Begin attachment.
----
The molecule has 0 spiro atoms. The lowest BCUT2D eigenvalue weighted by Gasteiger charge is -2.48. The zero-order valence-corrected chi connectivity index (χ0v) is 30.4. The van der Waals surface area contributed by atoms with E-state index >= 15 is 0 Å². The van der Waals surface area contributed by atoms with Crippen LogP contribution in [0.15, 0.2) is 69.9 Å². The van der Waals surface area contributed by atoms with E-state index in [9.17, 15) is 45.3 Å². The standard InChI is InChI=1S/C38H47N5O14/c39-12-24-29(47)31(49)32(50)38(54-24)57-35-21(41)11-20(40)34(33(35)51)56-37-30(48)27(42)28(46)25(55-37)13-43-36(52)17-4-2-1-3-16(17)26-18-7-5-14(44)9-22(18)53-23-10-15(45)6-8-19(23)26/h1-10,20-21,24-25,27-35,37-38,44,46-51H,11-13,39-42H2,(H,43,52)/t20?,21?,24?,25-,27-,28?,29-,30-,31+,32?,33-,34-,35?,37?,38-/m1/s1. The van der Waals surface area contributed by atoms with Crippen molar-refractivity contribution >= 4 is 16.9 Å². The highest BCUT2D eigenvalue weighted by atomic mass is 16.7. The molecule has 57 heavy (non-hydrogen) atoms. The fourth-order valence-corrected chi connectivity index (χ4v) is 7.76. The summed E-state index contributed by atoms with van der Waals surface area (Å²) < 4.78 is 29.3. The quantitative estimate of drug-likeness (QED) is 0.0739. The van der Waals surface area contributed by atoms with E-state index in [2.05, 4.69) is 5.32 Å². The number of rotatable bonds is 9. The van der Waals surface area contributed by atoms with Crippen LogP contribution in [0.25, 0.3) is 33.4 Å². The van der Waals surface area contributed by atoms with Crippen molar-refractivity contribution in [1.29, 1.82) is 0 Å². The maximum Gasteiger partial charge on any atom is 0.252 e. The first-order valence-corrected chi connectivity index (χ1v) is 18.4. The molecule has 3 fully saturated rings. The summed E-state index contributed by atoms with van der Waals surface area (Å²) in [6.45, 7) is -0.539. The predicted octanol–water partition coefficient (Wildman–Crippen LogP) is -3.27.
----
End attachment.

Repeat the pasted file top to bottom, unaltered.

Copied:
The molecule has 0 spiro atoms. The lowest BCUT2D eigenvalue weighted by Gasteiger charge is -2.48. The zero-order valence-corrected chi connectivity index (χ0v) is 30.4. The van der Waals surface area contributed by atoms with E-state index >= 15 is 0 Å². The van der Waals surface area contributed by atoms with Crippen LogP contribution in [0.15, 0.2) is 69.9 Å². The van der Waals surface area contributed by atoms with E-state index in [9.17, 15) is 45.3 Å². The standard InChI is InChI=1S/C38H47N5O14/c39-12-24-29(47)31(49)32(50)38(54-24)57-35-21(41)11-20(40)34(33(35)51)56-37-30(48)27(42)28(46)25(55-37)13-43-36(52)17-4-2-1-3-16(17)26-18-7-5-14(44)9-22(18)53-23-10-15(45)6-8-19(23)26/h1-10,20-21,24-25,27-35,37-38,44,46-51H,11-13,39-42H2,(H,43,52)/t20?,21?,24?,25-,27-,28?,29-,30-,31+,32?,33-,34-,35?,37?,38-/m1/s1. The van der Waals surface area contributed by atoms with Crippen molar-refractivity contribution >= 4 is 16.9 Å². The highest BCUT2D eigenvalue weighted by atomic mass is 16.7. The molecule has 57 heavy (non-hydrogen) atoms. The fourth-order valence-corrected chi connectivity index (χ4v) is 7.76. The summed E-state index contributed by atoms with van der Waals surface area (Å²) < 4.78 is 29.3. The quantitative estimate of drug-likeness (QED) is 0.0739. The van der Waals surface area contributed by atoms with E-state index in [2.05, 4.69) is 5.32 Å². The number of rotatable bonds is 9. The van der Waals surface area contributed by atoms with Crippen LogP contribution in [0.25, 0.3) is 33.4 Å². The van der Waals surface area contributed by atoms with Crippen molar-refractivity contribution in [1.29, 1.82) is 0 Å². The maximum Gasteiger partial charge on any atom is 0.252 e. The first-order valence-corrected chi connectivity index (χ1v) is 18.4. The molecule has 3 fully saturated rings. The summed E-state index contributed by atoms with van der Waals surface area (Å²) in [6.45, 7) is -0.539. The predicted octanol–water partition coefficient (Wildman–Crippen LogP) is -3.27.